I hear stuff like this all the time, and it drives me crazy: “Oh, yeah, my son is gay. I’ve known since he was five.” You might think you’re taking a burden off of your child by confronting him and saying something like that, but there are two problems with this. One, what if you’re wrong? What if your son just likes pink? What if your daughter just wanted to cut her hair short for a new “in” style? You can’t be sure until your child tells you himself, and this brings me to my next point: It isn’t your place to place a sexual label on your child. Your child’s sexuality is exactly that: your child’s. It is up to him to determine the one that most resonates.
4. Let your child express his gender and sexuality through exploration of hair color, clothing, and makeup.
If your daughter wants to cut her hair short and wear a suit to prom, let her. If your son wants to wear skirts or color his hair pink, let him. These are all healthy forms of self-expression, and by allowing him to utilize these outlets, you are letting your child know that he is more important to you than his outer shell. Clothes are just clothes; pieces of cloth used to protect us from the weather and cover our genitals. It is up to your child to discover what he is most comfortable wearing. He needs your support as he explores self-identity through self-expression. Hair can be cut or grown out, colors can be washed or dyed out, makeup can be removed, and clothes can (and probably will!) vary vastly from one day to the next. Clothes only become “boy clothes” when they are worn by a boy and “girl clothes” when they are worn by a girl. Style and color do not mean they “belong” to a certain gender, despite how the Gap or Macy’s might organize their clothing sections.
5. Do not tease your child about her gender or sexuality, and don’t let friends or family do it either.
Few things are as hurtful to a child who identifies as LGBT+ as having her parents insult her or her community through petty quips and jokes. Although I have not experienced this from my parents, I have had teachers and acquaintances of parents make hurtful jokes that reinforced negative stereotypes, and they were all quite painful. You may think you’re being funny, but to your child your jokes can come across as a passive-aggressive way to tell him you don’t really like who he is. If you notice your friends or family members doing this, please take a moment to explain to them that this is not OK and never will be.
6. This is a really important one, so my editors have said I can put it in all caps: USE THE CORRECT PRONOUNS FOR YOUR CHILD’S IDENTITY!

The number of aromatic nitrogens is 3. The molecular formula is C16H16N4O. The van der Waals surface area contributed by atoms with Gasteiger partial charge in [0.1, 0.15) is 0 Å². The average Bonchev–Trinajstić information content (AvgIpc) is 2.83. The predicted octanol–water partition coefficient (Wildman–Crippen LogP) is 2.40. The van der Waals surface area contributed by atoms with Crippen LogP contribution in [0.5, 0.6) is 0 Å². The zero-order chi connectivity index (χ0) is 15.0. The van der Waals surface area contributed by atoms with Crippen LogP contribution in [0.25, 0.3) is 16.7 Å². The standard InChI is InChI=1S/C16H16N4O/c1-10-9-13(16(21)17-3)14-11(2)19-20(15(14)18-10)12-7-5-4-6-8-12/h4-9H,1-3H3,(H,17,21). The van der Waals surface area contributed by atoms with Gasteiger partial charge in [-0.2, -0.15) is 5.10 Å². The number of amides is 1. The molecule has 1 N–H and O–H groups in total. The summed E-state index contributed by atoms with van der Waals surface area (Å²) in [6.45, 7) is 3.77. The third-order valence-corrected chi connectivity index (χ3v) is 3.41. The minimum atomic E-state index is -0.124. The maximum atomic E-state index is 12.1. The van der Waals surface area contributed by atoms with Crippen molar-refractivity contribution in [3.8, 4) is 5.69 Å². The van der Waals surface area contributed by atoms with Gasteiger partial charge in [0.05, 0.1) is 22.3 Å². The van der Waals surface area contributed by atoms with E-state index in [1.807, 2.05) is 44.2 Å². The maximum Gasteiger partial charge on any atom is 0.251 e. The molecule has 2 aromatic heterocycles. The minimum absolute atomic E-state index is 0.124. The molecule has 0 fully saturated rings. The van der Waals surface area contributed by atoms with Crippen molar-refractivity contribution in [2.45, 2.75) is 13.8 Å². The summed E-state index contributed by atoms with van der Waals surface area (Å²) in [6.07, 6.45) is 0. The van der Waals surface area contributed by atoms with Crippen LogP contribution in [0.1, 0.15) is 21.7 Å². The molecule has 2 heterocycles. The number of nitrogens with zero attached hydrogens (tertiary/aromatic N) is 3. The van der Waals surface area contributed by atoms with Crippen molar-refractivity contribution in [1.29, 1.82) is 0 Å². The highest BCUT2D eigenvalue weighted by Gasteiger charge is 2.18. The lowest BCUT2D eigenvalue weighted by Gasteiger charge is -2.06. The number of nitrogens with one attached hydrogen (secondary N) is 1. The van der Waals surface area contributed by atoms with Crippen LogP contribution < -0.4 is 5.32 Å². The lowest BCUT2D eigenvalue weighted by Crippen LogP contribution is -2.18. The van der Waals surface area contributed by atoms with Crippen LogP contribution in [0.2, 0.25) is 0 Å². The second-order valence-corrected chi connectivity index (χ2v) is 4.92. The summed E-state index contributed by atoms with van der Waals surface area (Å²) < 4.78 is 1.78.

Some background info: there are three things among which we need to differentiate, and they are sex, gender, and sexual orientation. Sex is the genitals with which you were born: male, female, or intersex. Gender has nothing to do with sex. Gender is the gender with which you identify, and it may not necessarily match your genitals. Someone who is transgender and is transitioning from male to female means that she was born with a penis (male), but her gender has always been female. Notice my use of she and her in that sentence. This is the correct usage.
If your male child tells you that he identifies with a different gender than his sex, and he has decided he wishes henceforth to be referred to as a she, please respect that. Although I personally am not transgender, I know how hurtful it can be to young adults (and even to older adults) when we refuse to call them by their true pronouns. The suicide rate amongst transgender youths is incredibly high. You can literally help prevent that by referring to your child with his or her preferred gender pronouns. Accidental slip-ups are OK, but if you purposely misgender your child, then you, my friend, are a jerk.
Yes, I know. None of this is easy, either for you or your child, especially if you’re living in a particularly conservative community. But if you follow these simple rules for helping your LGBT+ child through his announcement and its aftermath with an open heart and mind, I promise you: Everything will not only be fine within the confines of your home and community, but the world at large will be a more beautiful, accepting, and peaceful place.